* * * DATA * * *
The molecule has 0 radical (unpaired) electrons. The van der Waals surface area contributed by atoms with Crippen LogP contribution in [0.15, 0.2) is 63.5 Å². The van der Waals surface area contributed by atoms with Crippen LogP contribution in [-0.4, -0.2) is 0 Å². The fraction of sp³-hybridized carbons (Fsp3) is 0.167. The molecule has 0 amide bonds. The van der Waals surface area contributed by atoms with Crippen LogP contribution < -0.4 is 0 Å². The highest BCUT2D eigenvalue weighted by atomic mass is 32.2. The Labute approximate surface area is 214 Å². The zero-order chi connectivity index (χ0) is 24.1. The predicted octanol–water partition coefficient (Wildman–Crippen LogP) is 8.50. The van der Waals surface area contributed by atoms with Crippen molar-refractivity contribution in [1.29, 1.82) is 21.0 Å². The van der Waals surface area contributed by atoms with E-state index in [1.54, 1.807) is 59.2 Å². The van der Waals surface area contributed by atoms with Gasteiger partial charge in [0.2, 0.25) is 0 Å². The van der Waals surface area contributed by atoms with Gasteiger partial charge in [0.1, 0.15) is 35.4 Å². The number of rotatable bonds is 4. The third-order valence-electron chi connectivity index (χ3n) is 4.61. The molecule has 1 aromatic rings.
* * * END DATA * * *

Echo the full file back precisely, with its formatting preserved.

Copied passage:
The molecule has 0 radical (unpaired) electrons. The van der Waals surface area contributed by atoms with Crippen LogP contribution in [0.15, 0.2) is 63.5 Å². The van der Waals surface area contributed by atoms with Crippen LogP contribution in [-0.4, -0.2) is 0 Å². The fraction of sp³-hybridized carbons (Fsp3) is 0.167. The molecule has 0 amide bonds. The van der Waals surface area contributed by atoms with Crippen LogP contribution < -0.4 is 0 Å². The highest BCUT2D eigenvalue weighted by atomic mass is 32.2. The Labute approximate surface area is 214 Å². The zero-order chi connectivity index (χ0) is 24.1. The predicted octanol–water partition coefficient (Wildman–Crippen LogP) is 8.50. The van der Waals surface area contributed by atoms with Crippen molar-refractivity contribution in [1.29, 1.82) is 21.0 Å². The van der Waals surface area contributed by atoms with E-state index in [1.54, 1.807) is 59.2 Å². The van der Waals surface area contributed by atoms with Gasteiger partial charge in [0.2, 0.25) is 0 Å². The van der Waals surface area contributed by atoms with Gasteiger partial charge in [0.1, 0.15) is 35.4 Å². The number of rotatable bonds is 4. The third-order valence-electron chi connectivity index (χ3n) is 4.61. The molecule has 1 aromatic rings.